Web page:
As far as progression itself, it really does stay firmly in that “grind for grinding sake” mentality. More upgrade systems unlock as you progress, but they all boil down to the same loop. Identify what you should upgrade, spot the resource you need, and then run the appropriate stage until you’re done. Sure, it’s neat that characters earn mild skill trees to climb. But these systems don’t mix up the gameplay in any meaningful way.

The one exception, however, is the Materia system. And unfortunately, I don’t mean that in a good way. Materia is essential, since it’s the easiest way to slap the elemental coverage on your team without performing more gacha pulls. However, crafting Materia takes real-world time, and you can only craft up to five at once. Additionally, each Materia is treated like a unique item, since they all wind up with randomized stats and rarity levels. In other words, it’s a gacha inside your gacha.

None of this is bad on paper, but treating each Materia as its own unique item quickly becomes a UI nightmare. If I just want to figure out which Materia I should optimally craft, I have to do a ridiculous amount of cross-referencing. Do I have enough of this element for my team to equip? Which type of Materia could use a better variant? How much time am I willing to spend chasing a few extra stats?

Additionally, strengthening Materia requires sacrificing your spare pieces as level-up materials. I can see the logic here, since you’re rolling the dice on Materia over and over again to find ones with good stats anyway. However, again, this requires micromanaging to make sure you aren’t chucking Materia you might need by accident. None of this is impossible, but it’s just so tedious to repeat this process ever few hours that I stopped trying to optimize it.

Screenshot by Destructoid

Rain in the desert

Now, credit where credit’s due, if there’s one thing I do genuinely like about Ever Crisis, it’s the character stories.

These unlock quite a ways into the game, and I assume they’re linked to your characters’ levels. I only really used Cloud, Tifa, and Aerith, and those were the stories I had the option to experience. These are, no joke, quite good! They fill in implied gaps in Final Fantasy 7’s main story that are fun to see, even if they’re kind of unnecessary. For example, Cloud’s story details his reconnecting with Tifa and explaining how, exactly, he became involved with Avalanche. The writing and cutscenes feel authentic to the original game, as if they were long-lost deleted scenes.

It’s not just the character stories either. Even the silly beach event that went live as I type this features some decently charming writing with the Final Fantasy 7 cast. It’s 100% filler content, but I like seeing the game have fun with its cast and put them in whimsical situations. Honestly, if the game just wholly focused on original stories like these, it’d make a much stronger case for itself. I know that The First Soldier technically is trying to do this, I just really don’t care about the characters there like I do for the original cast.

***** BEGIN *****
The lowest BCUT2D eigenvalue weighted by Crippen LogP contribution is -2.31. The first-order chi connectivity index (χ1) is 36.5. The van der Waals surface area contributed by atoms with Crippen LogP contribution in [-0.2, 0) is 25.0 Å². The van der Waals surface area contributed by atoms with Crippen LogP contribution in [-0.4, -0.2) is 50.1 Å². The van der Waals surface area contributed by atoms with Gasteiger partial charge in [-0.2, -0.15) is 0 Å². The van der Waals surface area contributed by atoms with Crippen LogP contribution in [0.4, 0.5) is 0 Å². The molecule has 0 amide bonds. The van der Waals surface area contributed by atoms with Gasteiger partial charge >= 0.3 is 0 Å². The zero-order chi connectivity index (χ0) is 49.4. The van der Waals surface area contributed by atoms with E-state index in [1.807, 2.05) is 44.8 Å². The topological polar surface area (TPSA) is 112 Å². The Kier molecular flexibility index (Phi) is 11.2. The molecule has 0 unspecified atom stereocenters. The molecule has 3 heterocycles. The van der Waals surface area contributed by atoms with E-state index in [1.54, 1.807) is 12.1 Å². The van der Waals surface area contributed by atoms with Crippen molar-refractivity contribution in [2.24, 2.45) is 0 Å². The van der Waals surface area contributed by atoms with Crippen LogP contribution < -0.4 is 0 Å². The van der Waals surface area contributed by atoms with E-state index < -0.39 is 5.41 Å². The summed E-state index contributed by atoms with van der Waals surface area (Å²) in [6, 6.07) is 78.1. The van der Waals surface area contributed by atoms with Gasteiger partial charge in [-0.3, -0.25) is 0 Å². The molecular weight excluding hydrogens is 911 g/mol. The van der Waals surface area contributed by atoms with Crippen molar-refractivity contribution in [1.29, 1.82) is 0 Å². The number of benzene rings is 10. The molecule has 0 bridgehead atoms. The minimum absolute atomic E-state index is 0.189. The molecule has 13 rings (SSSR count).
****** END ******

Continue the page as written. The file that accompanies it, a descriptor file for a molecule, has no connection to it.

Sadly, these bits are over way too quickly. You’ll finish each tale in a handful of minutes, which pales in comparison to the hours of grinding you’d need to do to get there. I couldn’t even complete Tifa’s story, since it abruptly jumps from a recommended power level of 45,000 to 70,000 in one mission. It’s a bummer that FF7 fans who just want to see content like this will hit walls like these. Especially if it causes them to pay to climb over those walls faster.

Screenshot by Destructoid

Draw a line in the Ruby Weapon’s sand

It’s tempting to look at Final Fantasy 7: Ever Crisis and say that because it’s a gacha, it’s therefore garbage. I bet at least one person will look at the score below and say that I rated this too highly. However, I don’t think that’s necessarily fair. There is a market for these casual, long-term grinds, and Ever Crisis does meet that bare minimum. It looks and sounds great, generally runs well, and, occasionally, does deliver feelings of playing PSX Final Fantasy 7 again. I think Ever Crisis successfully accomplishes everything it sets out to do. It’s just that the bar it wanted to clear is exceptionally low.

Outside the Final Fantasy 7 branding, there just isn’t anything notable or remarkable here. For as much as I talked about just leaving the game on auto battle, I have no interest in meaningfully interacting with the core systems at this point. The menuing is so clunky that I don’t even want to build my team, which is typically the best part of gacha games. It’s somehow both too shallow to be interesting and too convoluted to be engaging, which is below par even by mobile game standards. In my review-in-progress, I compared gacha games to ordering a Big Mac. Ever Crisis is a Big Mac made by a team who completely forgot to add any special sauce.

Final Fantasy 7: Ever Crisis is just a gacha game. Nothing more, nothing less. It’s not the worst thing I’ve ever seen, and it does offer adequate fanservice for those who love Cloud and friends. But otherwise, Ever Crisis doesn’t do anything that other free mobile games already do better. Maybe it’s worth a download for bored Final Fantasy fans, but otherwise, you can spend both your time and money better elsewhere.


Below Average

Have some high points, but they soon give way to glaring faults. Not the worst, but difficult to recommend.

About The Author
Timothy Monbleau
Guide Editor - Timothy started writing community blogs for Destructoid in 2012. He liked it so much he decided to write articles for the site professionally. His love for RPGs and the Ys series will endure forever.